Lost memories flood back
By EMMA O'NEILL firstname.lastname@example.org JOSIE ANDERSON fought back tears yesterday as she sat on a plastic chair and watched four Grafton prison inmates clear out the remaining belongings from her Kyogle home of 43 years.
As most Kyogle residents and businesses began moving back into their flood-affected buildings, Mrs Anderson could only watch her home which is likely to be condemned being torn apart.
Water levels rose to almost 1.5 metres inside Josie's lounge room and SES staff warned the 78-year-old not to return because seeing the property would be too distressing.
Mrs Anderson did drive back, however, and was devastated by the state of her house.
This was the house she raised four grandchildren in, a house which survived the 1974 floods and a house that was pulled to the bank of the Richmond River by bullocks more than 100 years ago.
However, it will no longer be Mrs Anderson's home.
"We moved back in after the 1974 floods and only had to replace a few things, but these floods were so much worse, there is no way we can move back this time," she said. "It looks like someone has tried to bake a cake in there. It's just all over the place.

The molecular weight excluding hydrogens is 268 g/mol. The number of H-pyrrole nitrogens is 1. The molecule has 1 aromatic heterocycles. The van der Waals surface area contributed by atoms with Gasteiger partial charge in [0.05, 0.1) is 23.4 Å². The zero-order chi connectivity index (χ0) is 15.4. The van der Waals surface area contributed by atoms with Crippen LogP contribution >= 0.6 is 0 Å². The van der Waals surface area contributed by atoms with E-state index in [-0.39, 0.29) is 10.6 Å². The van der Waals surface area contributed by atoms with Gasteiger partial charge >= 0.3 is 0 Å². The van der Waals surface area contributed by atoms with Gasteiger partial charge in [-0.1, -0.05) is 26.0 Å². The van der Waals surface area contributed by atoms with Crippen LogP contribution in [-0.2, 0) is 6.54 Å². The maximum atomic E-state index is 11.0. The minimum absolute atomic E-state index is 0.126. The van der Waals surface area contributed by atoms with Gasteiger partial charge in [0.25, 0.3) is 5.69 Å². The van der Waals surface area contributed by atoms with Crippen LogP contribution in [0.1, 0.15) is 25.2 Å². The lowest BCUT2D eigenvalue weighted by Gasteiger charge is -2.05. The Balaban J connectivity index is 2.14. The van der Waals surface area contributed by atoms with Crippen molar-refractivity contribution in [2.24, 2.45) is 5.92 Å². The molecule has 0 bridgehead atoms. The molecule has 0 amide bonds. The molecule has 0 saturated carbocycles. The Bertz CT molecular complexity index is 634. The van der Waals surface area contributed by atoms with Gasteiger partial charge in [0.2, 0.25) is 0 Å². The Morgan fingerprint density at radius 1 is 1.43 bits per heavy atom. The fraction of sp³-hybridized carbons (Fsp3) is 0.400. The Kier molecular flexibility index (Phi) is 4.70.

"I just spent about $20,000 on new colour bond fencing and a new verandah."
Mrs Anderson had no idea when she left her house with an overnight bag just before the flood peaked, it would be the last time she would walk out her front door.
"I thought I'd be gone for a few nights so I only packed a few clothes," she said.
Mrs Anderson decided to stay at her daughter's home for a few days after fearing she would get stuck in her house once the viaduct in Kyogle became submerged.
She didn't pack her tins of photographs, her favourite watches or her cupboards of clothes all of which are now destroyed.
Inmates from Grafton prison were on day release to assist with the flood recovery process in Kyogle and cleaning out Mrs Anderson's home was their first project.
Each of the four inmates, who had spent four hours throwing out Mrs Anderson's destroyed belongings, shook Mrs Anderson's hand and sympathised with her loss when the job was complete.
Mrs Anderson said she had moved into a small unit in Kyogle during the week and was currently renting the property with her grandson.
She hopes her insurance policy will cover the financial losses associated with loosing her home, but said it was hard to leave behind so many memories.
"At least the kids won't be fighting over my belongings any more," joked the 78-year-old grandmother.